“You may go now?” says the customs lady. “Out the hall turn right. There are the taxis.”
For the rest of the trip, I'll be looking over my shoulder. This does not bode well for things to come. The boding seems to be correct. More next month.
ENDNOTES: [email subscribers (email@example.com) or website viewers (www.mykelboard.com) will get live links and a chance to email comment on the column]
-->Thanks department: Wow! There are so many people who helped on this tour: Krystie, Shawn, Rich, Vera, Keiran and Chrystie and probably a ton of folks I've forgotten. I couldn't have done it without you! Also thanks to Larry Livermore for showing up at the reading in Sydney, then writing about this super collector nerd as “the only guy I've ever seen who can shut Mykel up.”
-->Nervous Flier Dept. Today's Christchurch Morning News reported that first class travelers on British Airways to New Delhi found one of their fellow passenger was a corpse. A woman had died in transit and was being shipped back to India in first class. The dead woman's daughter sat next to her and spent the entire trip wailing over her mother's corpse. I guess that proves that a kid-free airline won't solve all the annoyances of flying.
An interesting sidenote: passengers complained. They paid more than $4,000 each for first class. Instead of comfort, they got a corpse and a wailing woman. The airline told them “Get over it.” No other compensation was given.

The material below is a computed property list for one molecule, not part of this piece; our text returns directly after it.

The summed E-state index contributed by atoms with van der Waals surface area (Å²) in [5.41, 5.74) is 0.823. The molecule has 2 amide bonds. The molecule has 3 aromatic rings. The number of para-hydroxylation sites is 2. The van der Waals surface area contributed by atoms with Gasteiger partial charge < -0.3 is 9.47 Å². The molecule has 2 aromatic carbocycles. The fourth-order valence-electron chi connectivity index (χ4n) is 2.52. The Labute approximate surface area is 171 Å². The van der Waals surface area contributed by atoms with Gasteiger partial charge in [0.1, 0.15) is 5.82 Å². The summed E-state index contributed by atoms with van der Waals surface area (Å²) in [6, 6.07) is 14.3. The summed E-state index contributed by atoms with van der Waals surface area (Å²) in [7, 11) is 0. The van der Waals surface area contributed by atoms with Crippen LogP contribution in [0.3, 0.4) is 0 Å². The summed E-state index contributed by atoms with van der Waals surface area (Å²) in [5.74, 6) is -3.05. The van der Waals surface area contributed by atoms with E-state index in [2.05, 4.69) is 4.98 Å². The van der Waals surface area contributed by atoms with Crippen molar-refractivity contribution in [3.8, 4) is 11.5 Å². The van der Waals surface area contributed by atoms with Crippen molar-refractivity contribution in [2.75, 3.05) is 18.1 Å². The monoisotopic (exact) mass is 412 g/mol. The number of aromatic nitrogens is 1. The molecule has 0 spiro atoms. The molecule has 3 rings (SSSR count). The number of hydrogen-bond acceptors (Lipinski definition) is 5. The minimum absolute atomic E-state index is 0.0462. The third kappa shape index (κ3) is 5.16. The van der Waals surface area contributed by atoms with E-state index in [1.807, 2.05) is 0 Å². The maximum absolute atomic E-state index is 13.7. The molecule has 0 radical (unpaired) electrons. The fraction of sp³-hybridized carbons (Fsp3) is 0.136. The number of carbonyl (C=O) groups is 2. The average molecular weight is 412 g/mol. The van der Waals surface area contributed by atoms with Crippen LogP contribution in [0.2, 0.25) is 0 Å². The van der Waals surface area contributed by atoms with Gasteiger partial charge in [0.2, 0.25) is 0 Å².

-->Were they training for Iraq? dept. The same newspaper also reported that 170 Swiss soldiers on night training practice got lost and marched into the neighboring country of Liechtenstein. An army spokesman said it was “highly unlikely,” there would be serous repercussions for the mistaken invasion.
-->Just found out dept: http://www.networkadvertising.org/consumer/opt_out.asp lets you disable internet cookies that follow you from site to site. Those cookies check your browsing habits and "tailor ads to your desires." Since there is no way in hell they can tailor ads to my desires. I'm opting out, thank you.
--> What's next, humorous feminism? dept: Dutch performance artist, "Iepe the Fool" has been crowned world champion of CHESS BOXING. In that contest, the participants alternate six rounds in the boxing ring with five rounds on the chess board. Iepe's next match is in Tokyo on April 17th.